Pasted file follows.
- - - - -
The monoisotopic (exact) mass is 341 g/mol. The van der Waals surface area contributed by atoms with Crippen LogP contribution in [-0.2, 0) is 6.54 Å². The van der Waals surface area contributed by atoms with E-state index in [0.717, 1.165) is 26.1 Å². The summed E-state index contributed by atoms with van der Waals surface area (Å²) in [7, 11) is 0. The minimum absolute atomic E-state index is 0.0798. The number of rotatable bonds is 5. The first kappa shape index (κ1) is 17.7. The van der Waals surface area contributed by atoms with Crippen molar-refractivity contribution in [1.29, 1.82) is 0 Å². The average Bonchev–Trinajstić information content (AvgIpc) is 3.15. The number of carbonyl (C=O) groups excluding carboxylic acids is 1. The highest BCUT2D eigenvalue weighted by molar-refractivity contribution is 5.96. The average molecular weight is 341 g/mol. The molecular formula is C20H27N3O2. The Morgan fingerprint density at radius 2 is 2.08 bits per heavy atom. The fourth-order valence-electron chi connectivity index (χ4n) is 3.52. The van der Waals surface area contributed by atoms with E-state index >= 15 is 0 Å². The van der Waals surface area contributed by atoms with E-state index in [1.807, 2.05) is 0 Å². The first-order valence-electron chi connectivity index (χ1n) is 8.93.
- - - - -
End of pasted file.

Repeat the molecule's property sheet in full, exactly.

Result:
The monoisotopic (exact) mass is 341 g/mol. The van der Waals surface area contributed by atoms with Crippen LogP contribution in [-0.2, 0) is 6.54 Å². The van der Waals surface area contributed by atoms with E-state index in [0.717, 1.165) is 26.1 Å². The summed E-state index contributed by atoms with van der Waals surface area (Å²) in [7, 11) is 0. The minimum absolute atomic E-state index is 0.0798. The number of rotatable bonds is 5. The first kappa shape index (κ1) is 17.7. The van der Waals surface area contributed by atoms with Crippen molar-refractivity contribution in [1.29, 1.82) is 0 Å². The average Bonchev–Trinajstić information content (AvgIpc) is 3.15. The number of carbonyl (C=O) groups excluding carboxylic acids is 1. The highest BCUT2D eigenvalue weighted by molar-refractivity contribution is 5.96. The average molecular weight is 341 g/mol. The molecular formula is C20H27N3O2. The Morgan fingerprint density at radius 2 is 2.08 bits per heavy atom. The fourth-order valence-electron chi connectivity index (χ4n) is 3.52. The van der Waals surface area contributed by atoms with E-state index >= 15 is 0 Å². The van der Waals surface area contributed by atoms with E-state index in [1.807, 2.05) is 0 Å². The first-order valence-electron chi connectivity index (χ1n) is 8.93.